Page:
I've been regularly toasting a small, unorganized group of beer nerds on Twitter. Somebody drinks a beer, takes a picture of said beer and tweets a photo out to the rest of the crew. This morning, I proclaimed today #RyeTuesday. I seriously doubt any of the other folks will drink a rye beer, but I made the commitment, dammit!

Recently, I've become a fan of Reuben's Brews out of Seattle, Washington. Every one of their beers that I've tried so far has been excellent. Good stuff, Maynard! I spotted their Roasted Rye IPA in the cold case of my local bottleshop yesterday and decided that it would be the perfect subject of my #RyeTuesday tweet. Is it? Let's find out!

The label declares Roasted Rye IPA to be a "winter warmer India pale ale." Here's what Reuben's Brews' website had to say about this beer:

"ABV: 7.0% IBU: 80+
Citrus and tangerine in the nose, supported by chocolate, roast & caramel, with a full and warming mouthfeel. The best of an India Pale Ale and a winter warmer wrapped into one brew."
The beer poured into my pint glass a clear, deep, ruddy amber color with a thick, clumpy, off-white head. The head rose up to two inches thick and dissipated slowly. Thin, webby lacing was left behind on the glass and a thin spotty cap remained throughout the entire drink.

Aroma was sweet malt and toasted grain. Indistinct citrus hops with chocolate and caramel notes, as advertised.

Taste was less citrus hops than the nose belied and definitely malt forward. Roasted, toasted maltiness with the spicy, herbal notes of rye. Some pine and light fruity flavors in the mix. This is a big malt beer. I'm not so sure I would call it an IPA. Definitely a winter warmer, though.

Medium mouthfeel with a smooth, creamy finish. Good carbonation. Spicy rye finish.

Overall, this is a terrific beer. I really like it. I'm giving Roasted  Rye IPA a very respectable BeerGuyPDX rating of 3 crushed cans out of 4. I would definitely drink it again.


Monday, December 4, 2017

Loowit Brewing Company - Super Shinobi Triple IPA

Perfect beer for a ninja or two?
Here's a tip for any beer tourists out there currently planning a trip to Beervana, aka Portland, Oregon. Set aside a day for a trip across the river to our sleepy neighbor to the North, Vancouver, Washington. Vancouver breweries have really come into their own. They are brewing all kinds of awesomeness up that way and one of my favorites is Loowit Brewing. Their beers are great and their labels are super cool. Speaking of super cool, tonight's beer is Loowit's Super Shinobi TRIPLE IPA. Let's get right to the imbibing!

Super Shinobi poured into my IPA glass a clear orange/amber color with a creamy, off-white--almost tan--head that rose up to more than two fingers thick and dissipated slowly. Copious patches of webby lacing were left behind all over the glass. 

Aroma was sweet caramel malt and indistinct citrus hops right up front. Hints of tropical and stone fruit and resinous pine in the background, but that malt aroma is the star of the show.

Flavor followed the nose, with plentiful rounds of sweet caramel malt, citrus and piney hops alternating across my tongue. Nice! A bit of grapefruit pith. Notes of tropical and stone fruit. Resinous pine lingered on the palate after every sip. Super nice! Not your typical PNW IPA hops profile, though, as there was a hint of grassy, spicy, herbaceousness lurking in the mix.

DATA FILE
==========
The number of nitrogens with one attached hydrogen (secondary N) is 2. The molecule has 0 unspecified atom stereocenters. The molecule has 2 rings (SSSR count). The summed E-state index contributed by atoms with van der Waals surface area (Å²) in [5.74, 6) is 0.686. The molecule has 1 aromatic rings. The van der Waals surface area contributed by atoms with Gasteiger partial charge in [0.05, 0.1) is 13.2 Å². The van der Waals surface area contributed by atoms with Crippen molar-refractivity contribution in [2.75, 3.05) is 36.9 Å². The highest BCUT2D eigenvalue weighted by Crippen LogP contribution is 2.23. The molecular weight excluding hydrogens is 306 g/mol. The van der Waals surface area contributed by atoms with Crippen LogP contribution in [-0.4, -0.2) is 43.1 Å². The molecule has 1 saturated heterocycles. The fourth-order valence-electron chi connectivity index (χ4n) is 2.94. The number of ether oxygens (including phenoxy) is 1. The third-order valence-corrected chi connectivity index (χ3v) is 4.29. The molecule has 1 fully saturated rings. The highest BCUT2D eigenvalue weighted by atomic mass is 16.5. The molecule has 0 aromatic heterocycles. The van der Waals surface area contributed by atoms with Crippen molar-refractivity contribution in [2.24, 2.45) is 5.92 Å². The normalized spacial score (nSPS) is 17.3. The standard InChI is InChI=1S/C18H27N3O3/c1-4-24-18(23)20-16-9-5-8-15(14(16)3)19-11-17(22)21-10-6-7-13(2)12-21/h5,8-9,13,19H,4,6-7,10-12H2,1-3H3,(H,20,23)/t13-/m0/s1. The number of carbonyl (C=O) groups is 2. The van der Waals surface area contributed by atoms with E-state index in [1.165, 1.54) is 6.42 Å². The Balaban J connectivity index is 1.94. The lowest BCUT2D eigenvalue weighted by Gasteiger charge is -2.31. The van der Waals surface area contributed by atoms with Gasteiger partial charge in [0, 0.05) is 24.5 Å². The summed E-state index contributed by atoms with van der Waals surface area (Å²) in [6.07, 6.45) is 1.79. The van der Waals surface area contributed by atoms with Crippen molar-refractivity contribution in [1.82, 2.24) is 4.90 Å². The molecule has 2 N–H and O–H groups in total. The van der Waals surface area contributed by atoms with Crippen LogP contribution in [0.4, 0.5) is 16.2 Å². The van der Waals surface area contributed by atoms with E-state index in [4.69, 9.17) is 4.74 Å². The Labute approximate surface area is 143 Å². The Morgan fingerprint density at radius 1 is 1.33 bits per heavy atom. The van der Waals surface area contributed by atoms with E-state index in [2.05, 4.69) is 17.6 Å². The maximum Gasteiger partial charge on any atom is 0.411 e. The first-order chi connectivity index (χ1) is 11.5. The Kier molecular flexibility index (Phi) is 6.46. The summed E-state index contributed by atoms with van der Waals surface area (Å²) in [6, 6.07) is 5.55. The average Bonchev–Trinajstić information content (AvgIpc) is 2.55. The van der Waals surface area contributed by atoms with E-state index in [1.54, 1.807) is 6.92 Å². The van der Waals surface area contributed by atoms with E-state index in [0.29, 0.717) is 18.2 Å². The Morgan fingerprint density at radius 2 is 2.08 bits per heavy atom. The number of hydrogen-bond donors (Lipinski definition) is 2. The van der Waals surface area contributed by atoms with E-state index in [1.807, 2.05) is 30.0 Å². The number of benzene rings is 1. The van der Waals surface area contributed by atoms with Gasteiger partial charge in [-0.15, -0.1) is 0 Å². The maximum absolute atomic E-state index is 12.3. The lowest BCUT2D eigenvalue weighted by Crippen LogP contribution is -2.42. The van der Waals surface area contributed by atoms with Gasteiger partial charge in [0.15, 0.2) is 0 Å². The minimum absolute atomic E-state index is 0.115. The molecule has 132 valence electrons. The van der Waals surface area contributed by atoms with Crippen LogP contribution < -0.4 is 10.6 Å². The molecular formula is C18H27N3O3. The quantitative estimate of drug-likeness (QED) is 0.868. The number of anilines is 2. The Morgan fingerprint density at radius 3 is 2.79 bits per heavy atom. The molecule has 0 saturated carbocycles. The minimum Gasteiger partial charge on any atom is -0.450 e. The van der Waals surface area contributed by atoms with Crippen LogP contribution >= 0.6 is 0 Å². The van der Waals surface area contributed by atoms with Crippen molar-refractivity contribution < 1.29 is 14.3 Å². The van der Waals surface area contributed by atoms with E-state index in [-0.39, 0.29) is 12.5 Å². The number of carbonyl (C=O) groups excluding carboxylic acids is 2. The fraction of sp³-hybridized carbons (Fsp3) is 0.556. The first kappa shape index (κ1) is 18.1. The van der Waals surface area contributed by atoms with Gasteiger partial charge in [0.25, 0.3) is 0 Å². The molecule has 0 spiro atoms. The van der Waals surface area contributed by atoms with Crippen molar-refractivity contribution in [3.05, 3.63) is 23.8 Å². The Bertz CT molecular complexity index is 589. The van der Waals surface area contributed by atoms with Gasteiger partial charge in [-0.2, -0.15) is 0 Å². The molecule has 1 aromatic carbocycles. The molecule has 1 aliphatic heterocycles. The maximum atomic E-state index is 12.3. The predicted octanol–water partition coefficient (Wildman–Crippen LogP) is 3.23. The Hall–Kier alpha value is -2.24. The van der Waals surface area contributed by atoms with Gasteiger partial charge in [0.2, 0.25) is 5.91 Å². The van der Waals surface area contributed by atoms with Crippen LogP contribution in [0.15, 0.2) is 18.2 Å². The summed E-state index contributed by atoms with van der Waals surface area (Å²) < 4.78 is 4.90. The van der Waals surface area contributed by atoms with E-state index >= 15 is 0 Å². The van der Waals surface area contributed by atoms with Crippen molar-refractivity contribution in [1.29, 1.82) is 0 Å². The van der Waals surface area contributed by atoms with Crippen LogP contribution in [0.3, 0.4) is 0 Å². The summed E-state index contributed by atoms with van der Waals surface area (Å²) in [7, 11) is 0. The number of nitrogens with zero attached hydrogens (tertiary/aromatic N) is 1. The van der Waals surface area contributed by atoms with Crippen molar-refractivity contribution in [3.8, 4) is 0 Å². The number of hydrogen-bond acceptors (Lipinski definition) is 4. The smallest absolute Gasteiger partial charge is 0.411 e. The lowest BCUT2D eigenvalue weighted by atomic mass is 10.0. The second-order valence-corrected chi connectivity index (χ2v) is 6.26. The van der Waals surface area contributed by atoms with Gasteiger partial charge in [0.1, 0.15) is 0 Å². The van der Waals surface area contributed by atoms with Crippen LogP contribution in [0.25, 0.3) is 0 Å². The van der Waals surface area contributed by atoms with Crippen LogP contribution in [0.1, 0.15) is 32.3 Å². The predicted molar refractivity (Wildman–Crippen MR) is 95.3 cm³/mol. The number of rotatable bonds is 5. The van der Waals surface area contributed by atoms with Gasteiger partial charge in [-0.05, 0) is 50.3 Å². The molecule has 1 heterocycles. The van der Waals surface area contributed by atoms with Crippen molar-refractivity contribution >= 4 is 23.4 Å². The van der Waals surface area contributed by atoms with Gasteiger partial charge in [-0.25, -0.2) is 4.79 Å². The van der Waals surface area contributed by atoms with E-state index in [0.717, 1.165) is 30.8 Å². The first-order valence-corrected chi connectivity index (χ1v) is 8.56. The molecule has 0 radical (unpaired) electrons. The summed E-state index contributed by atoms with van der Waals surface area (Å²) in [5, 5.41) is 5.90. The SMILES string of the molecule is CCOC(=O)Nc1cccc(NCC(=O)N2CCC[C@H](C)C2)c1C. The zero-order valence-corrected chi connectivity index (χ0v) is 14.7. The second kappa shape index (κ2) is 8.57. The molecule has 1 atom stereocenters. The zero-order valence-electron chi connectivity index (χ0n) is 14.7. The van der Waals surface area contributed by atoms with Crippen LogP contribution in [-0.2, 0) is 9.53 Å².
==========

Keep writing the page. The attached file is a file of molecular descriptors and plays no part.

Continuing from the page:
Medium mouthfeel with a slightly creamy finish. Surprising lack of alcohol taste for a beer with  11% ABV. Yoink! This one is dangerously easy to drink. Zero harsh. 

Overall this is a thoroughly enjoyable triple IPA with an excellent malt/hops balance. I like! Ha, it's different enough that I might even be able to pick it out of a crowd, even with my rudimentary taste buds. Good stuff, Loowit, and I'm giving Super Shinobi a BeerGuyPDX rating of 3 1/2 crushed cans out of 4. This brew also earns the coveted Droolie. Merry the Wonder Beagle perked right up from a late dinner nap when the aroma wafted in her general direction.


Sunday, December 3, 2017

Reuben's Brews - Life on Mars Imperial India Pale Ale

Cold Case Space Invader?
Has anybody else noticed that there seems to be a significant lull in the number of new beers offered at the supermarket? I wonder what that's all about? I'm thinking perhaps there are now SO many popular local beers that the empty space in the cold case is getting mighty sparse. I find myself in the specialty bottleshops more and more, especially when I'm looking for a new release.

Now, more than ever, it's nice to find a new-to-me beer in the supermarket cold case. It's a special surprise!  Recently, I found a bomber of Reuben's Brews Life on Mars Imperial IPA at Green Zebra Grocery. $6.99 for the 22 ounces. Hey! That's a decent price.

Reuben's Brews is stationed up in Seattle, Washington. I've had a few of their beers and I've  been very impressed with those. Thus, I was pretty enthusiast about drinking their IIPA. How was it, you ask? Let's get to it...

Life on Mars poured into my glass a deep, clear orange/amber color with a foamy white head that rose up to more than two fingers thick with no coaxing. Thick, webby lacing was left all over the glass after the head slowly dissipated.

Aroma was citrus and pine. Sweet caramel malt. Hints of ripe mango in the background. Nice!

Taste followed the nose. Sweet malt balanced nicely against some big, bitter hops. Flavors of orange, tangerine, tropical and stone fruit. Resinous pine. Excellent!

Medium mouthfeel with a smooth, clean finish. Both malt and hops flavors took turns reannouncing themselves on the palate after every sip.

This Reuben's Brews website describes this IIPA as follows:

A DEEP RED BREW, WITH A BRIGHT NOSE OF CITRUS, TANGERINE, AND PINE SUPPORTED BY A MEDIUM FULL BODY AND SMOOTH CARAMEL NOTES. JUST WHAT THE LUNAR LANDER ORDERED!

Life on Mars certainly has the malt profile of a red ale. ABV comes in at 8.2% but I didn't get any hint of booze or alcohol sting. Overall, this a stellar brew. I would drink it anytime if found on a tap list. I'm giving this one a BeerGuyPDX rating of 3 1/2 crushed cans out of 4. Good stuff!